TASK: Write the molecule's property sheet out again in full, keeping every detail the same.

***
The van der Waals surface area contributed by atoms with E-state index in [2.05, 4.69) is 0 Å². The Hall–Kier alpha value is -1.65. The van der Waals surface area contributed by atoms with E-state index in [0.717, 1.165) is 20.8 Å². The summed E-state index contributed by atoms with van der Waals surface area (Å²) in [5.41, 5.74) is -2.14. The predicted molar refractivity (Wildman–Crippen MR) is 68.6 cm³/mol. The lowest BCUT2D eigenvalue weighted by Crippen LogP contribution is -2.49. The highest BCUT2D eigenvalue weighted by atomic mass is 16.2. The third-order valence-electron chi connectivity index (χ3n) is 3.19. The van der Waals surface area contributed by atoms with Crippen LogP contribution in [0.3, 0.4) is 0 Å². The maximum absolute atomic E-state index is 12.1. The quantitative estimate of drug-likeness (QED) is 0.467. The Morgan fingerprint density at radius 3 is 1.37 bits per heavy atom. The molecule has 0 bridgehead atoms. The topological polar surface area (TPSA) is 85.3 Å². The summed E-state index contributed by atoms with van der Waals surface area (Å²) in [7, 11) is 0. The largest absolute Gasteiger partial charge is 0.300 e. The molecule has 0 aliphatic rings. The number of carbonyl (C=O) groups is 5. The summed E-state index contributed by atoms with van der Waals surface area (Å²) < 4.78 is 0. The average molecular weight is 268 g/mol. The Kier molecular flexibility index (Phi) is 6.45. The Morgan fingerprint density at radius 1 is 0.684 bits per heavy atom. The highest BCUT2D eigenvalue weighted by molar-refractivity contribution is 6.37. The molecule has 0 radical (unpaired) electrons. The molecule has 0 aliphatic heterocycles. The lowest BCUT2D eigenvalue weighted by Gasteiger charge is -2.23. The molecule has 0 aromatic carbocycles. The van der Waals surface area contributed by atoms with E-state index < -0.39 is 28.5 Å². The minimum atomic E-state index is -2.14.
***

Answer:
The van der Waals surface area contributed by atoms with E-state index in [2.05, 4.69) is 0 Å². The Hall–Kier alpha value is -1.65. The van der Waals surface area contributed by atoms with E-state index in [0.717, 1.165) is 20.8 Å². The summed E-state index contributed by atoms with van der Waals surface area (Å²) in [5.41, 5.74) is -2.14. The predicted molar refractivity (Wildman–Crippen MR) is 68.6 cm³/mol. The lowest BCUT2D eigenvalue weighted by Crippen LogP contribution is -2.49. The highest BCUT2D eigenvalue weighted by atomic mass is 16.2. The third-order valence-electron chi connectivity index (χ3n) is 3.19. The van der Waals surface area contributed by atoms with Crippen LogP contribution in [0.3, 0.4) is 0 Å². The maximum absolute atomic E-state index is 12.1. The quantitative estimate of drug-likeness (QED) is 0.467. The Morgan fingerprint density at radius 3 is 1.37 bits per heavy atom. The molecule has 0 bridgehead atoms. The topological polar surface area (TPSA) is 85.3 Å². The summed E-state index contributed by atoms with van der Waals surface area (Å²) in [7, 11) is 0. The largest absolute Gasteiger partial charge is 0.300 e. The molecule has 0 aliphatic rings. The number of carbonyl (C=O) groups is 5. The summed E-state index contributed by atoms with van der Waals surface area (Å²) < 4.78 is 0. The average molecular weight is 268 g/mol. The Kier molecular flexibility index (Phi) is 6.45. The Morgan fingerprint density at radius 1 is 0.684 bits per heavy atom. The highest BCUT2D eigenvalue weighted by molar-refractivity contribution is 6.37. The molecule has 0 radical (unpaired) electrons. The molecule has 0 aliphatic heterocycles. The lowest BCUT2D eigenvalue weighted by Gasteiger charge is -2.23. The molecule has 0 aromatic carbocycles. The van der Waals surface area contributed by atoms with E-state index < -0.39 is 28.5 Å². The minimum atomic E-state index is -2.14.